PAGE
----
Now, he is safe, but his ribs still protrude, his belly still dangles, long hair hanging off it like moss dripping from an old tree trunk. His disproportionate body, half hidden underneath a dog blanket stretched across his thin frame, looks much too ugly for the prettiness of his fine-boned little head.
He is a far cry from Valegro, and Dujardin has no illusions that he will ever be Valegro. But she falls for him instantly. Straight away, she contacts her sponsors to custom-make him a proper rug instead of the old dog blanket. And not long after, the little colt, christened Santa, moves into the possession of Charlotte Dujardin OBE.
We all have days when we feel like Santa compared to Valegro. We feel like a raggedy little pony, scrawny, weak and on the brink of starvation, a scruffy mongrel in comparison to that man in the church, that girl in the youth group, that preacher at the pulpit – those Valegros. We compare ourselves to those around us, and cast ourselves in a dim light: I’ll never be brave like her. I’ll never be wise like him. I’ll never be virtuous like her. I’ll never be patient like him.
This is not humility. Our God never intended for us to compare ourselves to each other, for in the end, we are all one in Christ Jesus (Gal. 3:28). Jesus alone is the example to strive for, the leader to follow (Phil. 2:5). We are to shine with His light, reflected in us; not to stand in the shadows, ashamed to shine because of the light of others (Eph. 5:8). Jesus loves all His children, and He alone can make us everything we want to be (Matt. 19:24-26).
If Charlotte Dujardin, a human being, can love both a little black rescue pony and the top dressage horse in the world, how much better can our Lord and God love each one of us? But our God will go one better. Our God will take every Santa and turn them into a Valegro. The God who designed horse, man and the entire world so perfectly will make all those who trust in His name into new creations, and we will live forever in the glory of His light.
Glory to the King.
Every year at the Fort Worth Stock Show and Rodeo, a group of trail blazing men, women, boys and girls gather in the John Justin Arena to compete at the Chisholm Challenge. The Chisholm Challenge competitors are similar to other people you’ll see at horse shows. Young and old—they love horses. Horse and human—they work all year fine tuning an arena presence and horsemanship skills. Visionary and resolute—they dream of the moment when handed the blue ribbon. Though resembling the spirit that embodies true horsemen and women, these Equestrians With Disabilities have to work long and hard to achieve goals by striding beyond the difficulties they face.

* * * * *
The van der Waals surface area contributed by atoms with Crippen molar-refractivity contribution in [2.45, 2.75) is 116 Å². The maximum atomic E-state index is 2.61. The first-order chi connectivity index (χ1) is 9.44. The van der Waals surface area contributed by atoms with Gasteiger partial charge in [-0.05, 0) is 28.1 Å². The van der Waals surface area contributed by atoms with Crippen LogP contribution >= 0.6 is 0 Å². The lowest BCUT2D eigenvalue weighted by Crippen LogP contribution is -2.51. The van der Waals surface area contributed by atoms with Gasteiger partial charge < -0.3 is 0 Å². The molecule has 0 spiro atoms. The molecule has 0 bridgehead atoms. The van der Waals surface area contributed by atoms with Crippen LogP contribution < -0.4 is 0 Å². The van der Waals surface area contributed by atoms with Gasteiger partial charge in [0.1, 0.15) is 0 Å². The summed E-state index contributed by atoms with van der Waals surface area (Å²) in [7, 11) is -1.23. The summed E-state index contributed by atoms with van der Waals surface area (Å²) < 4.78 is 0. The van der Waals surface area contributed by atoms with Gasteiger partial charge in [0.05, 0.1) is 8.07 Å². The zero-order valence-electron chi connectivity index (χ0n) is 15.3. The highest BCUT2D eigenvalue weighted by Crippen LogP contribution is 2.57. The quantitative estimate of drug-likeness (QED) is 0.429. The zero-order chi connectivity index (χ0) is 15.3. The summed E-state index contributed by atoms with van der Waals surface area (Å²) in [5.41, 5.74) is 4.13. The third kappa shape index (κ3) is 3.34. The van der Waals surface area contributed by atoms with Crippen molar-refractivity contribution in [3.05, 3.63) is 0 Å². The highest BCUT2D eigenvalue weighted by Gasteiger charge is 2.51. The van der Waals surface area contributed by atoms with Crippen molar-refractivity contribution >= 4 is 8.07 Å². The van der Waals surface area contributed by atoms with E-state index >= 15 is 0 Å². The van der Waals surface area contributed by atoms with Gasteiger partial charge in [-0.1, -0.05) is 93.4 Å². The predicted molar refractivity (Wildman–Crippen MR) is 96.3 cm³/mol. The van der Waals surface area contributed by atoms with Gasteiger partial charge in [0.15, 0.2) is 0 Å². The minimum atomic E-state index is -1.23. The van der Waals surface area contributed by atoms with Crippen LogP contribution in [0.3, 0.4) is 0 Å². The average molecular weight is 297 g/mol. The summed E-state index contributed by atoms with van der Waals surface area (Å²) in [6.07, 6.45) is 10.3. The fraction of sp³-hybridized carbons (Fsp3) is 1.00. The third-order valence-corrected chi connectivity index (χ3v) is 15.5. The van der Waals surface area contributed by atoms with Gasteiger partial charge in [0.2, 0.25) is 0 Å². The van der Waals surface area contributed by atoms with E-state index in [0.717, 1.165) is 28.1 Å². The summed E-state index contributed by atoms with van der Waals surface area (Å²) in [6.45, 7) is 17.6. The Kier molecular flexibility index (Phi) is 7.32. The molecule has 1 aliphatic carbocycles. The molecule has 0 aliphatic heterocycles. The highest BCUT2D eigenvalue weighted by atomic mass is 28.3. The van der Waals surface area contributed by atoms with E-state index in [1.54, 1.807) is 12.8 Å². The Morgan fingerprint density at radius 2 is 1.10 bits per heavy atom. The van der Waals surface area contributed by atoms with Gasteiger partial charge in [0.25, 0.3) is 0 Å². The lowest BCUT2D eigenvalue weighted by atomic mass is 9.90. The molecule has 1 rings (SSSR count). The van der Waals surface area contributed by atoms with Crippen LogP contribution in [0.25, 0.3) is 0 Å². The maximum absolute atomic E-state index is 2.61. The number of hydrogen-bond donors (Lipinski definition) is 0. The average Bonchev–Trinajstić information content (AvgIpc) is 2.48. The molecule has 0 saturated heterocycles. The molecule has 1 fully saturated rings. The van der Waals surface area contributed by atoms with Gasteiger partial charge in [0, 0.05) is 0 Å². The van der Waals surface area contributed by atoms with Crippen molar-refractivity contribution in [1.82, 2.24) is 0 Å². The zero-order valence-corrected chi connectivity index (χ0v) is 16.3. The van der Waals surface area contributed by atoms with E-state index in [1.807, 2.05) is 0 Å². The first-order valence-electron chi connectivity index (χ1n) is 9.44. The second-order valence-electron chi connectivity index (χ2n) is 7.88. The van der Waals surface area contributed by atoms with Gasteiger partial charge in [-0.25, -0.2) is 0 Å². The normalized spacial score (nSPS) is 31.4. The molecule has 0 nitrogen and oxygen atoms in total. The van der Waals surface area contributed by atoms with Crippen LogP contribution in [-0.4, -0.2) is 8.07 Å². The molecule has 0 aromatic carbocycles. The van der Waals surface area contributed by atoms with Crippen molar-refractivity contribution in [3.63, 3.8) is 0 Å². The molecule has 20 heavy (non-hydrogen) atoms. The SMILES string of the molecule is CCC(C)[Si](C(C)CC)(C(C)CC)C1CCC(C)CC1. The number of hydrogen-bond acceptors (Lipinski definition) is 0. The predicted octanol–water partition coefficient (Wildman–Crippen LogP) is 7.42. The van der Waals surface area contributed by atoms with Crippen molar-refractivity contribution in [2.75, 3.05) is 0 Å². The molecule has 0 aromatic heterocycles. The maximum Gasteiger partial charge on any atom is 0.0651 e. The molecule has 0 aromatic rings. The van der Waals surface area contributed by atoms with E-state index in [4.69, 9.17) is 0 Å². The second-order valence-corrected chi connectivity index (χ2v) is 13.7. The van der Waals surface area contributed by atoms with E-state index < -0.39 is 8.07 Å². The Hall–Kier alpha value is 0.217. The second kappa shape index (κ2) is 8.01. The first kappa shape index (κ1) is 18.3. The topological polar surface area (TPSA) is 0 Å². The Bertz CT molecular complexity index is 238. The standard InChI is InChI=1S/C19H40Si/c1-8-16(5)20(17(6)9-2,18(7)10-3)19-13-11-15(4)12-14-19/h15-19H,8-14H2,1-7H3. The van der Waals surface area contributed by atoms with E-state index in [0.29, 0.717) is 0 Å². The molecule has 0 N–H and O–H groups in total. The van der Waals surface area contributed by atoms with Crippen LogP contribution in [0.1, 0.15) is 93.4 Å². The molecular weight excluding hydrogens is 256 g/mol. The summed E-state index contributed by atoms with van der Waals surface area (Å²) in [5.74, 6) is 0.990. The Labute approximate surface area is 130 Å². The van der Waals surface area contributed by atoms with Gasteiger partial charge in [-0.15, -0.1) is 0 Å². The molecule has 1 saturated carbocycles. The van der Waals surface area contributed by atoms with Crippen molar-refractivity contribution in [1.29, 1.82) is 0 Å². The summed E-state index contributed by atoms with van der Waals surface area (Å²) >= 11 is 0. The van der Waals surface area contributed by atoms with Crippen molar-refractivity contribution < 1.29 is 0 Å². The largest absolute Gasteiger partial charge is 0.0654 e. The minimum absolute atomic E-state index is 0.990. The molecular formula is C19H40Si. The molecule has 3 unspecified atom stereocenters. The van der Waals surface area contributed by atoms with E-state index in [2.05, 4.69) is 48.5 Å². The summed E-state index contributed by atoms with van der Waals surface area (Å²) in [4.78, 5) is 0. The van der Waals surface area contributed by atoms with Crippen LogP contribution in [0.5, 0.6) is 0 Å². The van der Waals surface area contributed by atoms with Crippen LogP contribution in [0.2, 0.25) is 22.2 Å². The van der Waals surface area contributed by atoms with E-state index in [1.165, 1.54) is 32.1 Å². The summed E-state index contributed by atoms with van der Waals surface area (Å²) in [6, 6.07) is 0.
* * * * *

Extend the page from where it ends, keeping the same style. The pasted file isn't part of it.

The unofficial start of the Fort Worth Stock Show and Rodeo, the Chisholm Challenge is annually hosted the Monday through Wednesday before the event grounds swarm with maddening activity. While this exhibition offers many typical horse show classes, the Chisholm Challenge is more than your average horse show. It is a venue for riders that wake up every morning with physical, cognitive, and/or emotional challenges. Riders are judged according to their skill, not their disabilities. It is a chance for each rider to set personal goals in working with their horse and achieve them in a safe environment. The show is an opportunity for comradely and fellowship between the EWD riders, friends and family. Above all—the Chisholm Challenge is a real horse show that gives special North Texas exhibitors a place to make history in the world of Equestrians With Disabilities eventing.
A Privileged Encounter
A Christian friend and fellow riding instructor, Amanda Berry and I traveled to watch the 11th annual Chisholm Challenge (January 13-15, 2014). Having attended in 2012, I watched as it was evident riders had improved in their skills and the show was more competitive. While there, I was privileged to meet the Trail Course's judge, Michael Richardson. Having interviewed Mr. Richardson over the phone in 2012, meeting him was no disappointment. Back in 2012, I had asked Mr. Richardson about how this show is judged. “When I’m judging the trail course, I look at the whole picture. I watch the rider’s eyes and see how much they are assisting their horse through the pattern. Are they completing the required movements of the course? I judge for improvement—the way I would want to be judged."